Both PBBA and Unwired should be congratulated upon providing the country with new competition opportunities to tap into this market. Let’s grab these with both hands.

Paul Budde

See also:
Australia – Wireless Broadband – Overview and Analyses
Australia – Wireless Broadband Projects
Australia Wireless Broadband in the CAN
Australia – Wireless Broadband Roundtable – Outcomes

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Monday, September 1st, 2003

Paul Budde
In our recently published report on broadband we indicated that, in the end, large-scale residential broadband could only be delivered by large telcos.

The problem doesn’t lie so much in the infrastructure, nor in the wholesale access cost to the incumbent network. It lies in the costs of servicing the customers – the help desk, in particular; technical support, billing and billing disputes, bad debt and so on. Only large-scale operations are able to get these processes streamlined and to amortise the cost of putting the capability in place over a large revenue base. The computing environment for such processes is going to provide plenty of problems in the foreseeable future where end-users will rely on their ISP for help. On top of that, companies have to spend large sums of money on sales and marketing activities.

All of this will need to be done within the parameters of the average revenue per broadband line (about US$30). But, as I have said before, the companies that can find ways to extend their services to facilitate e-commerce-based, permission-based consumer marketing models will be able to significantly improve their business case.

I put together this part of the report after reading about the industry problems of broadband operators in Korea. In that country, over 80% of Internet households use broadband. During the past five years half a dozen companies have been competing for this market, equally divided between cable TV and telecoms infrastructure providers. However, over the last two years Korea Telecom (KT) has put up some stiff competition by delivering superior broadband services over its VDSL network (20-25Mb/s services) at competitive prices. The company has made major inroads into the Korean broadband market.

This is precisely in accordance with the trend that we have predicted for the last five years; after approximately 2 or 3 years of broadband use, the first quarter of all broadband users are ready to move up from the initial 2Mb/s service to services which offer speeds of around 10Mb/s. And, towards the end of this decade, that group will have moved on to services offering around 50Mb/s.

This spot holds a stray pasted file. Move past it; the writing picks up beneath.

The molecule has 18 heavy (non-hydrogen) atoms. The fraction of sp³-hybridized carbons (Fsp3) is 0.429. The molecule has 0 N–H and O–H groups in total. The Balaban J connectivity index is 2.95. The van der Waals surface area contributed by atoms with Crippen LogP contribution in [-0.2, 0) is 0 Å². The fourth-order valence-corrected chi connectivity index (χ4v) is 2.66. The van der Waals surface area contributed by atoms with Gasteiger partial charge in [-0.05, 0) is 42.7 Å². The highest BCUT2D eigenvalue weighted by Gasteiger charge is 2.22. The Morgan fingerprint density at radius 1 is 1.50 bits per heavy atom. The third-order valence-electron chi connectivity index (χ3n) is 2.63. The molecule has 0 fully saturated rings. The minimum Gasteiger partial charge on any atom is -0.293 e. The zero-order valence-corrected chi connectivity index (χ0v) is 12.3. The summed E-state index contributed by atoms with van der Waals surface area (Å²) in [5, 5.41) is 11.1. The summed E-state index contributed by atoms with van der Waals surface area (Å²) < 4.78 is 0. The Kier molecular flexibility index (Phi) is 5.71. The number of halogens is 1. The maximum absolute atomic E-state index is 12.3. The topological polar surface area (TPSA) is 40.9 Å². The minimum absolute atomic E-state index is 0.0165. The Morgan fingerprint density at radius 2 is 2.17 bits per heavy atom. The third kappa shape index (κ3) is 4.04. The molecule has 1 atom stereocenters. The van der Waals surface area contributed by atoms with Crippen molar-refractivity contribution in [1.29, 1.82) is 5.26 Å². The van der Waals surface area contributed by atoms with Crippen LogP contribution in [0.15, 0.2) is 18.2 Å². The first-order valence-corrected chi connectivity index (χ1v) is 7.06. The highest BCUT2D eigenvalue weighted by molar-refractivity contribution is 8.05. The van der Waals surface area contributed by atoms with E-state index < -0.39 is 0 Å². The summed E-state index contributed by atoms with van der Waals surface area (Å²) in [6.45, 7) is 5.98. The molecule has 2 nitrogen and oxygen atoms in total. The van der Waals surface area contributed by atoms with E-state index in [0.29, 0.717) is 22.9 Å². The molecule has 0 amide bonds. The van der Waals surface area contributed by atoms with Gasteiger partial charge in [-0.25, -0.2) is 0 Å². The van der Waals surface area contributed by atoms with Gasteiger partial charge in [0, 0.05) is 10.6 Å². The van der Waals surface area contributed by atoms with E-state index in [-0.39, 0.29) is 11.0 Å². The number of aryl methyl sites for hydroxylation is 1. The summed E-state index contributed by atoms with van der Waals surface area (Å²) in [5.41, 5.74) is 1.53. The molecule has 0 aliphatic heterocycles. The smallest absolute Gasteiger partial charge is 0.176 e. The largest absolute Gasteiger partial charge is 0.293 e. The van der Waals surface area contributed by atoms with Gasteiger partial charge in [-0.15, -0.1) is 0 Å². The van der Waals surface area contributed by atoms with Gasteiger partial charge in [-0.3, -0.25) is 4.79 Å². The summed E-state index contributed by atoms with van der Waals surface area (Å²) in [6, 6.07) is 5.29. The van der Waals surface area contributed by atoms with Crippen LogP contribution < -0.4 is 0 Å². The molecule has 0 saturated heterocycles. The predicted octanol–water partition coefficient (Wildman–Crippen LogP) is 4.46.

Clearly several of KT’s competitors have been trapped in this race and are now struggling. They don’t have the resources to invest in new infrastructure technologies and they are struggling to service their customer base, which has grown exponentially over the last few years. Without the proper business processes in place, and with limited new net growth, they are running out of steam. Many customers are now churning away to the KT service.

Industry consolidation is now well and truly underway, and during this process it is to be expected that there will be some serious losers.

See also:
South Korea – Broadband Networks and Services;
KT Corporation.

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Monday, September 1st, 2003

Sometimes it’s hard not to say ‘I told you so’. I had one of those moments when I read the information on Sony’s PlayStation2 online gaming activities in Australia.

PlayStation2 is the first mass market device outside of the PC that takes full advantage of broadband capabilities and so represents a real paradigm shift in the home, taking broadband into the lounge room.

This is exactly in line with the principle I have been expounding since the mid-1990s:

‘Develop a broadband market and a range of companies will start creating products for that market’.

I also said that companies like Sony will play a key role here, as broadband will be a huge opportunity market for consumer electronics manufacturers.

A third prediction that is falling into place is that BSPs, unlike their telco predecessors, are going to take a leading role in the distribution chain. I was not too worried about the low margin business of broadband access services. It is up to the BSPs and ISPs to start adding value and that is what’s happening with the Sony project.